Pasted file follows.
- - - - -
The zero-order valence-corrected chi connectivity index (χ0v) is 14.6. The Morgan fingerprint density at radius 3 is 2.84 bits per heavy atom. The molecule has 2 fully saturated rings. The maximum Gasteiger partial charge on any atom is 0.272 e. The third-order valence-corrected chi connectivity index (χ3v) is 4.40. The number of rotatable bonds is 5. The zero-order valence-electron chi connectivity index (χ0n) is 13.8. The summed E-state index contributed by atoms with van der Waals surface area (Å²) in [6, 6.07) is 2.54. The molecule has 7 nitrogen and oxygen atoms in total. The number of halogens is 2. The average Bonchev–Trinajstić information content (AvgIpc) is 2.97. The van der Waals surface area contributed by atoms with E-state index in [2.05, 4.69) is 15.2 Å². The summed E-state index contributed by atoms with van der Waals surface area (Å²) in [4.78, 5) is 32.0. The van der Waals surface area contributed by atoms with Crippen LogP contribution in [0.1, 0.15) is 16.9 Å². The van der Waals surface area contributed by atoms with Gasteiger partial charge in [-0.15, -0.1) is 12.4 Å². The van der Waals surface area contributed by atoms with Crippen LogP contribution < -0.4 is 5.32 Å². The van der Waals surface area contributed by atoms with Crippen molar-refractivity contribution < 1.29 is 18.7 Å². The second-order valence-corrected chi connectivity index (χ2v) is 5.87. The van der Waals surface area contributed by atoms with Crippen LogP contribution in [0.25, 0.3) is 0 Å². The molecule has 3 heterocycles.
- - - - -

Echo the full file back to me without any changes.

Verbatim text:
The zero-order valence-corrected chi connectivity index (χ0v) is 14.6. The Morgan fingerprint density at radius 3 is 2.84 bits per heavy atom. The molecule has 2 fully saturated rings. The maximum Gasteiger partial charge on any atom is 0.272 e. The third-order valence-corrected chi connectivity index (χ3v) is 4.40. The number of rotatable bonds is 5. The zero-order valence-electron chi connectivity index (χ0n) is 13.8. The summed E-state index contributed by atoms with van der Waals surface area (Å²) in [6, 6.07) is 2.54. The molecule has 7 nitrogen and oxygen atoms in total. The number of halogens is 2. The average Bonchev–Trinajstić information content (AvgIpc) is 2.97. The van der Waals surface area contributed by atoms with E-state index in [2.05, 4.69) is 15.2 Å². The summed E-state index contributed by atoms with van der Waals surface area (Å²) in [4.78, 5) is 32.0. The van der Waals surface area contributed by atoms with Crippen LogP contribution in [0.1, 0.15) is 16.9 Å². The van der Waals surface area contributed by atoms with Gasteiger partial charge in [-0.15, -0.1) is 12.4 Å². The van der Waals surface area contributed by atoms with Crippen LogP contribution < -0.4 is 5.32 Å². The van der Waals surface area contributed by atoms with Crippen molar-refractivity contribution < 1.29 is 18.7 Å². The second-order valence-corrected chi connectivity index (χ2v) is 5.87. The van der Waals surface area contributed by atoms with Crippen LogP contribution in [0.25, 0.3) is 0 Å². The molecule has 3 heterocycles.